Thursday, May 11, 2017

Something we don't think about ...

Chaplain Fr. Josef Perau 
distributes Communion
to Nazi soldiers.

The position of chaplain in the Nazi army was one characterized by moral dilemmas and obvious contradictions ...
The chaplains officially held the rank of Major within the Wehrmacht and were clothed as such. They did not, however, wear epaulets as other officers did, but they did wear an armband with a purple stripe in between two white stripes on which a red cross was placed. In addition to this, they also wore a cross, plain metal for Protestants and wooden with a corpus Christi for the Catholics. They also wore a pistol on the hip, which they were allowed to use for self-defense and for the defense of the wounded, but not in offensive actions, as per the sections of the Geneva Convention pertaining to health workers. The chaplains were often uncomfortable with these uniforms, owing to their similarity with those of the SS. While the supervision of each chaplain was undoubtedly different, the Church encouraged chaplains to speak along certain lines. Specifically, they were advised to "keep it short and simple" doctrinally. Topics such as the Bolshevik threat and "the avoidance of sexual adventure" were encouraged, but "no word about anti-Semitism or about conflicts between command and conscience" was to be spoken.
The Nazi state's relationship to the churches within Germany was oppressive, not friendly. The government and Party both strove to change society in ways that were destructive to the Church. Controlling the chaplaincy was important for both sides, so it was highly regulated. - Source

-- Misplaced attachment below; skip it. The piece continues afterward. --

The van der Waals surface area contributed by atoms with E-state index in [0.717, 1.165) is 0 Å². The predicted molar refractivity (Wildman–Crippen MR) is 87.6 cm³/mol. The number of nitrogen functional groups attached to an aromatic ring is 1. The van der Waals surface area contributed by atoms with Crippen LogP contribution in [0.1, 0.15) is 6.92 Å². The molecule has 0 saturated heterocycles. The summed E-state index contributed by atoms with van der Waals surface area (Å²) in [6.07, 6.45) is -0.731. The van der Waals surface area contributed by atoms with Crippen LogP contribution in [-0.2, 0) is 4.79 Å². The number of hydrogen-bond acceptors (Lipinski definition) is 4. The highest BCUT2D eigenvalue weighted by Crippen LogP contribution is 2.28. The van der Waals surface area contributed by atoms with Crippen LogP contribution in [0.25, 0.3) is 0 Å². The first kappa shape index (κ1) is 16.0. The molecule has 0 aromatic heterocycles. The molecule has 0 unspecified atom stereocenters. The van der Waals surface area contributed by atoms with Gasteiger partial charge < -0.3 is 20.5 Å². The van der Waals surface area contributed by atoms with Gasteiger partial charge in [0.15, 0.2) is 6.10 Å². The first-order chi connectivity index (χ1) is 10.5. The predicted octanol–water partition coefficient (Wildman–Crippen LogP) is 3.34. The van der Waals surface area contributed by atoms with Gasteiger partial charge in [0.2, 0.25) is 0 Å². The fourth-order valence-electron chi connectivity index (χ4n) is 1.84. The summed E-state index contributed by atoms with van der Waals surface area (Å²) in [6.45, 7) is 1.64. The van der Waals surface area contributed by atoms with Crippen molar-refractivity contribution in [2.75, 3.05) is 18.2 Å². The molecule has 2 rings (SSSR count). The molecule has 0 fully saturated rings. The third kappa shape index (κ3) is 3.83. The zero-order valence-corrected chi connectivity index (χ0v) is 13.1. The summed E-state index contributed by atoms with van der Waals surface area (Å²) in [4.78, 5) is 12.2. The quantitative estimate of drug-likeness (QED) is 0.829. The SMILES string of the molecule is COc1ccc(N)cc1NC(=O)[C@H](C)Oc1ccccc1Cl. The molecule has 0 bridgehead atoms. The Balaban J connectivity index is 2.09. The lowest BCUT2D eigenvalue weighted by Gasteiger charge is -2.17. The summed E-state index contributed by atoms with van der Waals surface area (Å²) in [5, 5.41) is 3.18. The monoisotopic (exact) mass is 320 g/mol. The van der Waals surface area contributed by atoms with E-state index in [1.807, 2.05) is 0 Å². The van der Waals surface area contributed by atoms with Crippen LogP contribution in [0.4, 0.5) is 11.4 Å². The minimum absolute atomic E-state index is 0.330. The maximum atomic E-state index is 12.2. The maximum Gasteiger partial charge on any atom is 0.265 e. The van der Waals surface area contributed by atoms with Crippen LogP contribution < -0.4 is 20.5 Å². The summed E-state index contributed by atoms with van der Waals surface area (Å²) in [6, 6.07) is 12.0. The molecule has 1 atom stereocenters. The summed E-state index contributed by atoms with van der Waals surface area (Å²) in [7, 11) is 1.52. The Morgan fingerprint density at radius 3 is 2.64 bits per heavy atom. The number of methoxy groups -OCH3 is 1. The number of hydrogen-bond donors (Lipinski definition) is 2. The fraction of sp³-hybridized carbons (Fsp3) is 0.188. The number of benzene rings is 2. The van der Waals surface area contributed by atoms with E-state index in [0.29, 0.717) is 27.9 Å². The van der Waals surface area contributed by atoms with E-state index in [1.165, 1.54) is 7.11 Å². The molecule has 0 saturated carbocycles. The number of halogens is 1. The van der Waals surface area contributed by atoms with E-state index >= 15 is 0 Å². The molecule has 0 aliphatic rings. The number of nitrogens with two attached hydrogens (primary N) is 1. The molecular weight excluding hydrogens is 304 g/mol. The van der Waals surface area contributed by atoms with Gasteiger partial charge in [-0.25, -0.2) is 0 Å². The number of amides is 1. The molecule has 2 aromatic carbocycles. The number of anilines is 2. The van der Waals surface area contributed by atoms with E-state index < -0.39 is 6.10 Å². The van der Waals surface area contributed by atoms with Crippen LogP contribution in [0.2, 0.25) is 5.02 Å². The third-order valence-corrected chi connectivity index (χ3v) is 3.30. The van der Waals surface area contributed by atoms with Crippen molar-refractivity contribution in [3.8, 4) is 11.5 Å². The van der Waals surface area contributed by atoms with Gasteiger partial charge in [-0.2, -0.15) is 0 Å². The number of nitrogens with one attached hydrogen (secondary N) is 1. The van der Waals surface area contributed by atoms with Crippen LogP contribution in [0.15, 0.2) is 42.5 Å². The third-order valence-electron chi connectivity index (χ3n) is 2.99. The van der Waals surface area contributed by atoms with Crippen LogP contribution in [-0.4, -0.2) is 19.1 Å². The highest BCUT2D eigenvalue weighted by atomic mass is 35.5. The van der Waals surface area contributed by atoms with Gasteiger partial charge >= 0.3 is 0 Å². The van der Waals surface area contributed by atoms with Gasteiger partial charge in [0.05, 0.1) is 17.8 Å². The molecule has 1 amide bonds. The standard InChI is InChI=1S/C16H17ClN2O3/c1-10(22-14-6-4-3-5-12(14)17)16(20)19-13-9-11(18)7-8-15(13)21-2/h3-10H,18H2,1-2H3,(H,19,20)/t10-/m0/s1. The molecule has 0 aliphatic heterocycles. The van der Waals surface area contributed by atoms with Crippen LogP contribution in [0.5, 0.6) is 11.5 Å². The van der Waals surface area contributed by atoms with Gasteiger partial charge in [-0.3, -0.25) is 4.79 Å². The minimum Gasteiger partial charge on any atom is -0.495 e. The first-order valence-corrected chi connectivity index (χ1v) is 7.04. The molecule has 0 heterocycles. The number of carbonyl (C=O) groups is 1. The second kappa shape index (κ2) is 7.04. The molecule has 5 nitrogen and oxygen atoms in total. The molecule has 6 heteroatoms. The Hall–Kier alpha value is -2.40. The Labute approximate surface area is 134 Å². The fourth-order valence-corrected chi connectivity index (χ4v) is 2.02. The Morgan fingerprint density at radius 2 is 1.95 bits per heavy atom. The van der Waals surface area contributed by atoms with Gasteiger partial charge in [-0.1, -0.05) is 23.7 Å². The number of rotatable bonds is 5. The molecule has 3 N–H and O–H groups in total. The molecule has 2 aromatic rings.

1. Yeah, the whole thing was fraught with moral dilemmas. Even though the Nazis were enemies of the Church, Catholic men were often encouraged to fight in the Wehrmacht (regular army) out of duty to country as such, especially after Germany was at war with the Bolsheviks and especially after the USSR was winning (and for Germany, 4/5 of the war was against them, not the Western Allies). Even Cardinal von Galen grudgingly encouraged this, and he was murdered by the Nazis.

  2. This blows my mind - they sent Catholic priests to concentration camps but also had them as chaplains in the army.

  3. A difficult, if not impossible position to be in. I have immense respect for chaplains. They serve men who are put in the most unnatural and perilous positions. The Nazis hated the Church especially the RC Church but the Protestant as well. I recently read the book "A Church of Spies, that addresses Pius XII's vigorous effort to undermine the Reich. At the same time Nazi membership was not extensive unless a person wanted a government position. The Armed Forces were long established with traditions, internal structures and procedures that preceded Hitler and his Natzis. I believe most soldiers and sailors thought they were fighting for family and homeland. I am glad they had access to a priest or minister and received the grace that came from that opportunity.

    1. Actually the Wehrmacht, which still committed its share of atrocities on the whole, was one of the least Nazified sectors of the state; Hitler never achieved te same level of totalitarian control as Stalin did after the Purges of the 1930s.


Please comment with charity and avoid ad hominem attacks. I exercise the right to delete comments I find inappropriate. If you use your real name there is a better chance your comment will stay put.